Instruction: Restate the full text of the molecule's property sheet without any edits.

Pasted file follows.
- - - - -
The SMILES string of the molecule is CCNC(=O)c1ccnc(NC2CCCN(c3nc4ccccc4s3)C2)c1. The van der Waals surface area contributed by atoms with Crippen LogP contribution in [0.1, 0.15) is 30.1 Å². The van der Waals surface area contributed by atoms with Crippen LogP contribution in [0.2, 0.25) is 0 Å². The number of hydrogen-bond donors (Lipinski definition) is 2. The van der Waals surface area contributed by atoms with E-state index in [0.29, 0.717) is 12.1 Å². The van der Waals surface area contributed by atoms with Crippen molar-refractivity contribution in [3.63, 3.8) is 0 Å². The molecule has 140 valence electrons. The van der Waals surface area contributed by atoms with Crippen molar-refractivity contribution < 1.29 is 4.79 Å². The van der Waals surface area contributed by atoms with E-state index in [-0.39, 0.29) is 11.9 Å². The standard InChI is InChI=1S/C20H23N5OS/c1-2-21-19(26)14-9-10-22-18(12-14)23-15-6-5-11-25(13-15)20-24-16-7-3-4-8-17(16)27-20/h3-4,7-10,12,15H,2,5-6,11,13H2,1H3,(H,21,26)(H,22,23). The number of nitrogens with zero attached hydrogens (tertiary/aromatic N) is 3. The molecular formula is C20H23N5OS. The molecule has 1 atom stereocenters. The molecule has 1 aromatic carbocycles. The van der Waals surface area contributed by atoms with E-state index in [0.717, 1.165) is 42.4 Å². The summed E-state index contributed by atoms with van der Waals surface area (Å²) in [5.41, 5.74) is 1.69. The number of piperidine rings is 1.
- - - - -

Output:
The SMILES string of the molecule is CCNC(=O)c1ccnc(NC2CCCN(c3nc4ccccc4s3)C2)c1. The van der Waals surface area contributed by atoms with Crippen LogP contribution in [0.1, 0.15) is 30.1 Å². The van der Waals surface area contributed by atoms with Crippen LogP contribution in [0.2, 0.25) is 0 Å². The number of hydrogen-bond donors (Lipinski definition) is 2. The van der Waals surface area contributed by atoms with E-state index in [0.29, 0.717) is 12.1 Å². The van der Waals surface area contributed by atoms with Crippen molar-refractivity contribution in [3.63, 3.8) is 0 Å². The molecule has 140 valence electrons. The van der Waals surface area contributed by atoms with Crippen molar-refractivity contribution < 1.29 is 4.79 Å². The van der Waals surface area contributed by atoms with E-state index in [-0.39, 0.29) is 11.9 Å². The standard InChI is InChI=1S/C20H23N5OS/c1-2-21-19(26)14-9-10-22-18(12-14)23-15-6-5-11-25(13-15)20-24-16-7-3-4-8-17(16)27-20/h3-4,7-10,12,15H,2,5-6,11,13H2,1H3,(H,21,26)(H,22,23). The number of nitrogens with zero attached hydrogens (tertiary/aromatic N) is 3. The molecular formula is C20H23N5OS. The molecule has 1 atom stereocenters. The molecule has 1 aromatic carbocycles. The van der Waals surface area contributed by atoms with E-state index in [0.717, 1.165) is 42.4 Å². The summed E-state index contributed by atoms with van der Waals surface area (Å²) in [5.41, 5.74) is 1.69. The number of piperidine rings is 1.